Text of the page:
Fear of Flying
Q: My anxiety is for air travel. What could cause me to be afraid of flying?
A: Fear of flying is mainly anticipatory anxiety – active worry about the future. In our minds, we “ride the time machine”: We envision boarding the airplane that will transport us to our destination; but then we become afraid that a catastrophe will occur during any or all of seven different events that normally or very likely will occur during a flight.
- When the flight attendant turns that big wheel and seals the plane, many people with this phobia feel trapped.
- The plane completes its leisurely taxiing tour of the airport and is cleared for takeoff. Suddenly, the huge jet engines are gunned and roaring at speeds of ninety miles an hour, and many people’s panicky feelings go right through the roof.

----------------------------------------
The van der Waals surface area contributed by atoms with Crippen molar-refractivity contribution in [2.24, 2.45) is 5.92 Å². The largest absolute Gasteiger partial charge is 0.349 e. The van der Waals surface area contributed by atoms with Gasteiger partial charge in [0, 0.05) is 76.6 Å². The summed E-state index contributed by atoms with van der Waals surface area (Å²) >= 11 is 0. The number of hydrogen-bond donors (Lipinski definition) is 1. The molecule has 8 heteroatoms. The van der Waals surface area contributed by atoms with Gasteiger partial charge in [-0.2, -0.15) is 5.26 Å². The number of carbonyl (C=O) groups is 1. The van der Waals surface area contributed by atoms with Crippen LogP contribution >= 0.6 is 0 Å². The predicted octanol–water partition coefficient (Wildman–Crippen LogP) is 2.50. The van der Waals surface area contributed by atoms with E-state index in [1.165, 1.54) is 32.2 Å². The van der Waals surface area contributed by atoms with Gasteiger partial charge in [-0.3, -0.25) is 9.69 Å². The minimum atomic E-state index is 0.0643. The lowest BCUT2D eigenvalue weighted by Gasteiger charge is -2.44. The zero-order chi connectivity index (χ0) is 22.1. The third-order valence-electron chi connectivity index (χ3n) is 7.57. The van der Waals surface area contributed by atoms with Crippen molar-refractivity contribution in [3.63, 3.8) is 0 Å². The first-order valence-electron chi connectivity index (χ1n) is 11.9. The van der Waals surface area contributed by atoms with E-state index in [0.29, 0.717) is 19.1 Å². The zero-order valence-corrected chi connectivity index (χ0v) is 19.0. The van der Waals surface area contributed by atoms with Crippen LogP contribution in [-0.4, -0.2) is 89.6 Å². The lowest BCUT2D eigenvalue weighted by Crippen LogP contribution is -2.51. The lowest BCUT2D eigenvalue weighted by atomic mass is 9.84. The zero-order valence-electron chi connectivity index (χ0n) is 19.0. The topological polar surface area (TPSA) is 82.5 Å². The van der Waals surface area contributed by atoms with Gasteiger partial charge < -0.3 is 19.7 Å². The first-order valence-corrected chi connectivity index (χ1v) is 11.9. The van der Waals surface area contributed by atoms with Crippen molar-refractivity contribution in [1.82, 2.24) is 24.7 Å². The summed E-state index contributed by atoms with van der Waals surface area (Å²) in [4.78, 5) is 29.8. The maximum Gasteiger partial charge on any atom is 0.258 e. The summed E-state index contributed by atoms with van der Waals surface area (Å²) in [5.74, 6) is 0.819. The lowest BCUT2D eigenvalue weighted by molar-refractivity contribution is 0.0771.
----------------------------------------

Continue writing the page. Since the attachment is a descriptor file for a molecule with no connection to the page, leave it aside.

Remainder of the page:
- While the plane is in flight, many fearful flyers become acutely anxious about squeezing through to the aisle and the long walk to the tiny bathroom. How often they plead with Mother Nature, “If only I can hold it til we land!”
- Glancing out the window and viewing the landscape below from seven miles up in the sky.
- The sharp, loud, mechanical thud of the emerging landing gear spikes a number of people’s anxiety.
- Finally, landing and feeling trapped by the crush of people between you – the really really frightened person – and the exit.
These anxieties can lead to feeling panic, a sense of being immobilized, and urges to avoid flying. All are treatable: through psychological treatment they can be overcome, and we can gain the upper hand over fear of flying.
David Mellinger has successfully helped many hundreds of people overcome fear of flying and fear of freeway driving. Come do therapy with David Mellinger at his office in Woodland Hills.